Plant Highlight: Salvia pachyphylla
There are many species and cultivars of Salvia in horticulture, and they vary tremendously in their drought tolerance. Those native to California have some of the lowest water requirements, and one such plant is Salvia pachyphylla. S. pachyphylla is an evergreen aromatic shrub to 2 or 3 feet tall, with gray spoon-shaped leaves, often with somewhat wavy margins, and attractive clusters of flowers during the summer months. The timing of its flowering depends on the climate where it is grown, as well as the variation in conditions from one year to the next, but our plants at the Ruth Bancroft Garden have started as early as late May and ended as late as October.
The flower stalks hold several tiers of flowers, with clusters of large papery oval bracts from which the tubular flowers emerge. The felted bracts are pink, rose or red-violet in color, while the flowers are blue or blue-violet, and the resulting 2-toned flower heads are stunning. The flowers have slender tubes with showy flaring lobes at their tips, and long stamens and styles extending outward.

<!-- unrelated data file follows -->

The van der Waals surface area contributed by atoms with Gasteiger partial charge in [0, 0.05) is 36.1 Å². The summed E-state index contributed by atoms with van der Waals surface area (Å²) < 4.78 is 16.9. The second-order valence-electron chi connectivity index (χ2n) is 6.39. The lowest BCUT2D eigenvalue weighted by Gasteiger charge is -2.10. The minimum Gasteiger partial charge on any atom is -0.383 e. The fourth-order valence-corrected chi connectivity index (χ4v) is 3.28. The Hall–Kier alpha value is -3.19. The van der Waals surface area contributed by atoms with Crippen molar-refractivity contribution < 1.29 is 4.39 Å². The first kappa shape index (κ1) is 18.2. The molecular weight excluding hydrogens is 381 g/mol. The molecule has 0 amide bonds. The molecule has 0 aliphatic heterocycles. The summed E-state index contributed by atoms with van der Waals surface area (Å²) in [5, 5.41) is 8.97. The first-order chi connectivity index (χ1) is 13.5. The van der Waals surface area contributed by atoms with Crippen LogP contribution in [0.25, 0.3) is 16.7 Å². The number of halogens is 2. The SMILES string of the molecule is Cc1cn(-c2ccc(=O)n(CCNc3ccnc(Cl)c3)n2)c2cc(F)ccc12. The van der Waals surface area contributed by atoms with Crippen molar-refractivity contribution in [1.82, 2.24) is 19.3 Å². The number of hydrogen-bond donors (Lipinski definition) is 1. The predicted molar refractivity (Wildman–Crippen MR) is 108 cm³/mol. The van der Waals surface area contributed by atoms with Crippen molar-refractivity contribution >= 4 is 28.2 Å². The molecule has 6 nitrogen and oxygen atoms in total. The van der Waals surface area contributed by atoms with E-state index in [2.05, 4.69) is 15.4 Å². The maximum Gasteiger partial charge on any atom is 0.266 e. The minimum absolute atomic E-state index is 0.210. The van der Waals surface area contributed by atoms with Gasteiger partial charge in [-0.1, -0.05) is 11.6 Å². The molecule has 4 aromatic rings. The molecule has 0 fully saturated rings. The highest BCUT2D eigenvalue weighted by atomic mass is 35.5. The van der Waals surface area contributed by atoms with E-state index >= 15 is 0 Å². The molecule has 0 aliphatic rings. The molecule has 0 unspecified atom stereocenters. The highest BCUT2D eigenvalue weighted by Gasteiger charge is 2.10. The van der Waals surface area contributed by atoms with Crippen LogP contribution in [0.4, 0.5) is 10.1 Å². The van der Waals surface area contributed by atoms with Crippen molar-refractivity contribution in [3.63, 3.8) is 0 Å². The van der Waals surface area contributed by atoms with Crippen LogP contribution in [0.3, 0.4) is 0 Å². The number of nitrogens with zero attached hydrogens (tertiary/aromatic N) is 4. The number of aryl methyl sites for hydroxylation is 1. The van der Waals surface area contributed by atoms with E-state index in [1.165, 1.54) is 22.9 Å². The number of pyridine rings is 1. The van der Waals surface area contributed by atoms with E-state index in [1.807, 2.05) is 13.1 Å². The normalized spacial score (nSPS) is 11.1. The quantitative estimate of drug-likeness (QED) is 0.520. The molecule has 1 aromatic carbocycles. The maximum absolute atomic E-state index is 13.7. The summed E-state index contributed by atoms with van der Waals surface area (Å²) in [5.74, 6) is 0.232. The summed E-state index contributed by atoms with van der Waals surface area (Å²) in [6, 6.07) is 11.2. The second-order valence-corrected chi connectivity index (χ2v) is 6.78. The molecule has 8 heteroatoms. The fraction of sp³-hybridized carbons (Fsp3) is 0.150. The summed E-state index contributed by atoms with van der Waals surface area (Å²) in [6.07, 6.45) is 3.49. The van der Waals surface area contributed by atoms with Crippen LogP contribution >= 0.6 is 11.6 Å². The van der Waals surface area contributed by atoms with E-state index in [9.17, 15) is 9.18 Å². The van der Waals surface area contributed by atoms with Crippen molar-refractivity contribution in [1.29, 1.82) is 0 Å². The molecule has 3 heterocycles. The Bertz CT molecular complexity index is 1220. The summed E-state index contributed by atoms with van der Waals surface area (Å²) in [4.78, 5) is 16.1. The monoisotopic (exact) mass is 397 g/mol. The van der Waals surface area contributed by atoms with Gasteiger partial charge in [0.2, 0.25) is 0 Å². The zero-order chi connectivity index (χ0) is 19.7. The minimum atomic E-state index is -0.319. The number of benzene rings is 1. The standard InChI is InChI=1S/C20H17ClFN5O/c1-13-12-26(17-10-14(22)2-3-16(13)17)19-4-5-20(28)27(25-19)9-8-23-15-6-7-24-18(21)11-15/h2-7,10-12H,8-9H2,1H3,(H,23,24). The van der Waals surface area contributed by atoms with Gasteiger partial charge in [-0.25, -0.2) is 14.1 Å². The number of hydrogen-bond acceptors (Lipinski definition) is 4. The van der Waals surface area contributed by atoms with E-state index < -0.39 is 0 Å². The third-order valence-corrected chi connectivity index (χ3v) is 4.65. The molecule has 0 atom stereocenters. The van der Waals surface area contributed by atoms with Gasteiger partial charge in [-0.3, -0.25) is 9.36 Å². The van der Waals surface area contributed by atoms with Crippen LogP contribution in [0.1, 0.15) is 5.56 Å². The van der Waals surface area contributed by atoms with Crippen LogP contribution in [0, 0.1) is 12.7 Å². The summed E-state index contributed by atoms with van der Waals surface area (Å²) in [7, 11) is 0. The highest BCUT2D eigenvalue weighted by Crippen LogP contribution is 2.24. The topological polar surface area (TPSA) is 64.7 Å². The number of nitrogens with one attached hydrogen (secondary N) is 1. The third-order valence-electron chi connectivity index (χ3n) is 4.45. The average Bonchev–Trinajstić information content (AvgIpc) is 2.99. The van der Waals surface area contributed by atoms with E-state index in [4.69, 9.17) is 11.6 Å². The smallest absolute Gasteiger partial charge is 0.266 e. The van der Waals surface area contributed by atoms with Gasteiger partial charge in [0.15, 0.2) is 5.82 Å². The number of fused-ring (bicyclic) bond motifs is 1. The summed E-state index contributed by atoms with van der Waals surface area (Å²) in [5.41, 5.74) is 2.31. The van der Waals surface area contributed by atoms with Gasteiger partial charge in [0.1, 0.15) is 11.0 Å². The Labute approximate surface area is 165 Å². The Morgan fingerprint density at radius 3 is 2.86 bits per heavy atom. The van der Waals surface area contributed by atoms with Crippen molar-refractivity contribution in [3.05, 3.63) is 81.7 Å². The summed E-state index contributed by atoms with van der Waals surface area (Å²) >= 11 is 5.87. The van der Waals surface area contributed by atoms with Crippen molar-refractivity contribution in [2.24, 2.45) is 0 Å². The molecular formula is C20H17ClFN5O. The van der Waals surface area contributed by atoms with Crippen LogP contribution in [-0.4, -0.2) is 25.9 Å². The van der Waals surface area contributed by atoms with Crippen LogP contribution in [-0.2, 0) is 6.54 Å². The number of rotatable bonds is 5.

The gray leaves give the plants year-round appeal, with the outer stems sprawling to the side so that older plants may be 5 or 6 feet across. This species is native to the foothills and mountains of southern California and southward into northern Baja California. It is very drought-tolerant and can get by on no summer water at all. It likes good drainage and full sun to light shade.